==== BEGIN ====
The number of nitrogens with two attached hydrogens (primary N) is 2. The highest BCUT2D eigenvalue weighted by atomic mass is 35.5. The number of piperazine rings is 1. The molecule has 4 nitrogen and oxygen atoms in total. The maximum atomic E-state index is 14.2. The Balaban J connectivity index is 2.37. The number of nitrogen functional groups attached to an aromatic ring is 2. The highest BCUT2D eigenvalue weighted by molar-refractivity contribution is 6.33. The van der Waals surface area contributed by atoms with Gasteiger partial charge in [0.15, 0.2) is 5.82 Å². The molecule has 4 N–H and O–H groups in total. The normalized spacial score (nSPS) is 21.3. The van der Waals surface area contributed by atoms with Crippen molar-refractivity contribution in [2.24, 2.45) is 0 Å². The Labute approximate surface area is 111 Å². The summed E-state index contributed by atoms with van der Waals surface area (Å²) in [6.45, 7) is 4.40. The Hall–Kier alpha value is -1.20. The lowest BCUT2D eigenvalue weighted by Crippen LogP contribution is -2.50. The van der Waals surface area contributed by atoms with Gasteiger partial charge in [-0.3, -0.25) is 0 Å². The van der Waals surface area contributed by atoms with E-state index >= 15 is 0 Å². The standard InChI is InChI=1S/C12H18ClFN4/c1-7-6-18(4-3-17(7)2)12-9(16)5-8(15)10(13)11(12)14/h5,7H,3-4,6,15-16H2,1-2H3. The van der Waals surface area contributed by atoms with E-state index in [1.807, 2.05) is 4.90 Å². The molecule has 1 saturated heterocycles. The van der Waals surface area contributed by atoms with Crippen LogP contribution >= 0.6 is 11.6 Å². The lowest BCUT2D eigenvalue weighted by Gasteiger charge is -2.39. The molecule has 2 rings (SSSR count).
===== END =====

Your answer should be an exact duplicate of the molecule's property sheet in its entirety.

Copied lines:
The number of nitrogens with two attached hydrogens (primary N) is 2. The highest BCUT2D eigenvalue weighted by atomic mass is 35.5. The number of piperazine rings is 1. The molecule has 4 nitrogen and oxygen atoms in total. The maximum atomic E-state index is 14.2. The Balaban J connectivity index is 2.37. The number of nitrogen functional groups attached to an aromatic ring is 2. The highest BCUT2D eigenvalue weighted by molar-refractivity contribution is 6.33. The van der Waals surface area contributed by atoms with Gasteiger partial charge in [0.15, 0.2) is 5.82 Å². The molecule has 4 N–H and O–H groups in total. The normalized spacial score (nSPS) is 21.3. The van der Waals surface area contributed by atoms with Crippen molar-refractivity contribution in [2.24, 2.45) is 0 Å². The Labute approximate surface area is 111 Å². The summed E-state index contributed by atoms with van der Waals surface area (Å²) in [6.45, 7) is 4.40. The Hall–Kier alpha value is -1.20. The lowest BCUT2D eigenvalue weighted by Crippen LogP contribution is -2.50. The van der Waals surface area contributed by atoms with Gasteiger partial charge in [-0.3, -0.25) is 0 Å². The van der Waals surface area contributed by atoms with E-state index >= 15 is 0 Å². The standard InChI is InChI=1S/C12H18ClFN4/c1-7-6-18(4-3-17(7)2)12-9(16)5-8(15)10(13)11(12)14/h5,7H,3-4,6,15-16H2,1-2H3. The van der Waals surface area contributed by atoms with E-state index in [1.807, 2.05) is 4.90 Å². The molecule has 1 saturated heterocycles. The van der Waals surface area contributed by atoms with Crippen LogP contribution >= 0.6 is 11.6 Å². The lowest BCUT2D eigenvalue weighted by Gasteiger charge is -2.39. The molecule has 2 rings (SSSR count).